Friday, August 21, 2009

Music Lessons

A few weeks back, Fabio Rojas posted some examples of guitar playing he had found on YouTube. That post was an inspiration. I had already been toying with the idea of using the process by which we learn how to play a musical instrument as a model for teaching academic writing. One of the most important features, sometimes avoided in writing instruction, is the direct evaluation of a performance of the relevant competence. Another is the essential role of practice.

I am embarrassed to admit that Fabio's post was my first conscious encounter with the work of Andrés Segovia. Here are some excerpts from a famous masterclass he held in 1965.

If I am not mistaken, what he says at the end is that the good artist displays a "delicate lack of respect for the rhythm" (my emphasis); this, he says, is the source of the "nuances" of the playing. It is the sort of thing that only a master is allowed to say, because only a master will know when the apprentice will understand what it means.

I play guitar myself, albeit at a very recreational level. After reading Jonathan Mayhew's new book about Lorca, I got curious about the Spanish style of playing. So I did what anyone would do; I searched YouTube for instructional videos. When I play, I normally just practice various vamps, some of which I've been taught by others, some of which I've cribbed off pop songs, and some of which I've made up myself (if that's possible). So I was happy to find the following video.

At 2:35, after running through the relevant scale, he points out that there's "a lot of music to be found" there. I thought that was a very good way of putting it. In fact, I've been finding the music in that scale ever since, slowly expanding my range of expression on the guitar.

I think there are equivalent lessons in writing academic prose. The teacher can demonstrate forms of argument and figures of speech, sprinkling in some occasionally cryptic remarks about what produces the "nuances" of a truly great style, and the student can be left to discover the knowledge that is "to be found" there. The communication of that knowledge is, the student will discover, supported by forms of expression that were shaped by a long craft tradition of "prosing the world". That craft can be developed only by practice.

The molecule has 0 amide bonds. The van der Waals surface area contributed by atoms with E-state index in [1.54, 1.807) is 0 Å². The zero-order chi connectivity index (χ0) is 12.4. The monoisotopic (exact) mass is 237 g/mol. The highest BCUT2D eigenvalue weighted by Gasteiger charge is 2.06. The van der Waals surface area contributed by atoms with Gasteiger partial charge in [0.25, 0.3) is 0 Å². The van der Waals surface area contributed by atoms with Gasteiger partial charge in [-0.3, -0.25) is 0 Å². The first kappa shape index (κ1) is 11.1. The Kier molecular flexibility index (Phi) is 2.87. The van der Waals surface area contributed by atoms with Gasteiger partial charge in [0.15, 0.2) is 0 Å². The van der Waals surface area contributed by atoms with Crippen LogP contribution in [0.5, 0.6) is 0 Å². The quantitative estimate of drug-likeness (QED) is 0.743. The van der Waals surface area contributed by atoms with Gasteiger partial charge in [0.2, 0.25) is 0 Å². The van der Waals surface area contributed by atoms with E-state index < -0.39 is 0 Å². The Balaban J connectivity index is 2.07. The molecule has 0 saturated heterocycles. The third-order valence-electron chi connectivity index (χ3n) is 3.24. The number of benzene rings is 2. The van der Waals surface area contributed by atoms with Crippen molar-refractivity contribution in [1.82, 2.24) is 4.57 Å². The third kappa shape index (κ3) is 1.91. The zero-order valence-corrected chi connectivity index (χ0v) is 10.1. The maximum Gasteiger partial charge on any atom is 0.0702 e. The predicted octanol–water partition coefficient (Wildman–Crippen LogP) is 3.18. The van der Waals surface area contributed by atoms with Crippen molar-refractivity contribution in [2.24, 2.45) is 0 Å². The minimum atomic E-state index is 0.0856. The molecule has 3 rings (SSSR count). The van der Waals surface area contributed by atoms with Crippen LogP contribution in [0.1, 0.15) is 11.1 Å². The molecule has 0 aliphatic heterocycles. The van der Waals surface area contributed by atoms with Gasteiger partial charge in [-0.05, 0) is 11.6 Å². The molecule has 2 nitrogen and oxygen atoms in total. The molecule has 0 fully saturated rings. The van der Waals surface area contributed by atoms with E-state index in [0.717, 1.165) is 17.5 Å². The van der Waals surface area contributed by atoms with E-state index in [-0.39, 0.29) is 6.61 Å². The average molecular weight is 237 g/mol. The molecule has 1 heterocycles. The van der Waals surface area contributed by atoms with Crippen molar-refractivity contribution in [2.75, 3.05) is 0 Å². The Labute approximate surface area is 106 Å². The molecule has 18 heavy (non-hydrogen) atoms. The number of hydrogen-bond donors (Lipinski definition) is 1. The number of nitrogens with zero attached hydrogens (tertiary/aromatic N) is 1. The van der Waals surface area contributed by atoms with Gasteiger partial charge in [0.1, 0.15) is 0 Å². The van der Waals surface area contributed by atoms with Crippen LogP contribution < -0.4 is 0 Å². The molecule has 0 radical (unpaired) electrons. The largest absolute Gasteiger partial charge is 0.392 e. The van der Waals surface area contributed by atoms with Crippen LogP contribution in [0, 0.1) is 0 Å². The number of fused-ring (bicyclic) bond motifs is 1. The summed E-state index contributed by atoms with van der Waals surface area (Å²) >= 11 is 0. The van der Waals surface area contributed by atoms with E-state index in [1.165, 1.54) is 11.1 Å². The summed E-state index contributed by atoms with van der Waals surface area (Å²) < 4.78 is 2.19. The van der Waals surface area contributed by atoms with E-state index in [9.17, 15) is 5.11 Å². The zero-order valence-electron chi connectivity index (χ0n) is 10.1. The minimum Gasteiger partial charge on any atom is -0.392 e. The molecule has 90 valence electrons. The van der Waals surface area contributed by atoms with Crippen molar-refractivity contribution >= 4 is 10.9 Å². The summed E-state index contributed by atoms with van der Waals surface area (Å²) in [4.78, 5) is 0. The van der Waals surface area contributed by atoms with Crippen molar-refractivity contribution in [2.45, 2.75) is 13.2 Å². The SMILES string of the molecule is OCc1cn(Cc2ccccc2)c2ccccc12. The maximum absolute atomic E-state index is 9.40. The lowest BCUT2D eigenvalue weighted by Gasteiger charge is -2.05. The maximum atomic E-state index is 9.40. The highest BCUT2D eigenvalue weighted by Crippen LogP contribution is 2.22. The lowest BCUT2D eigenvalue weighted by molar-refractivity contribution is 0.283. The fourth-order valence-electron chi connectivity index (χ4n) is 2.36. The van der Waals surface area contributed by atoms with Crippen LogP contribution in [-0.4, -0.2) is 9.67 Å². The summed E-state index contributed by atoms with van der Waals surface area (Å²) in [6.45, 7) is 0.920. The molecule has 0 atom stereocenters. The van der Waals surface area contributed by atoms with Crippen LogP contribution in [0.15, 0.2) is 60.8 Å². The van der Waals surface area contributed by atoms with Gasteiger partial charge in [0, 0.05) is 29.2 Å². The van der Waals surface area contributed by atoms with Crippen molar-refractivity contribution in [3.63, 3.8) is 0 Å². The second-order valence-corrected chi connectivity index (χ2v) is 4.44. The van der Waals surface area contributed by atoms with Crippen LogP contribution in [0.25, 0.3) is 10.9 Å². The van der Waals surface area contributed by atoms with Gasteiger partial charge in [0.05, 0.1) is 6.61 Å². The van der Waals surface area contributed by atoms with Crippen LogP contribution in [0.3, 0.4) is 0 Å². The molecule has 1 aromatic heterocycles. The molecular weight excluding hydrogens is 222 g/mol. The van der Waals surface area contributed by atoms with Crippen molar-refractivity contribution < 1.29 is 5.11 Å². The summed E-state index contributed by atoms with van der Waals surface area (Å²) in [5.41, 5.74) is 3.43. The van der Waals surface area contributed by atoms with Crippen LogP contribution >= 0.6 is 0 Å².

Christian Wymann said...

If writing only were (always) as fun as practicing or playing an instrument... What about making it fun, enjoyable, or even being 'addicted' to writing (as one can be addicted to getting better playing an instrument)? Not that writing is never fun but how can the fun part become a permanent companion? Any suggestions?

Thomas Basbøll said...

Well, I would say that those who find playing their instrument only fun (never a chore, never difficult, never frustrating) are not learning anything. They aren't developing their craft. It was probably not much fun to sit in front of the great Segovia and demonstrate your abilities.

The trick is to work at it regularly (ideally, every day) whether its fun or not. That goes for writing as well.

That said, I can't imagine get really good at something that doesn't dependably give you pleasure. Writing isn't enjoyable for everyone. I'm not sure what can be done for those who must write but really don't enjoy it.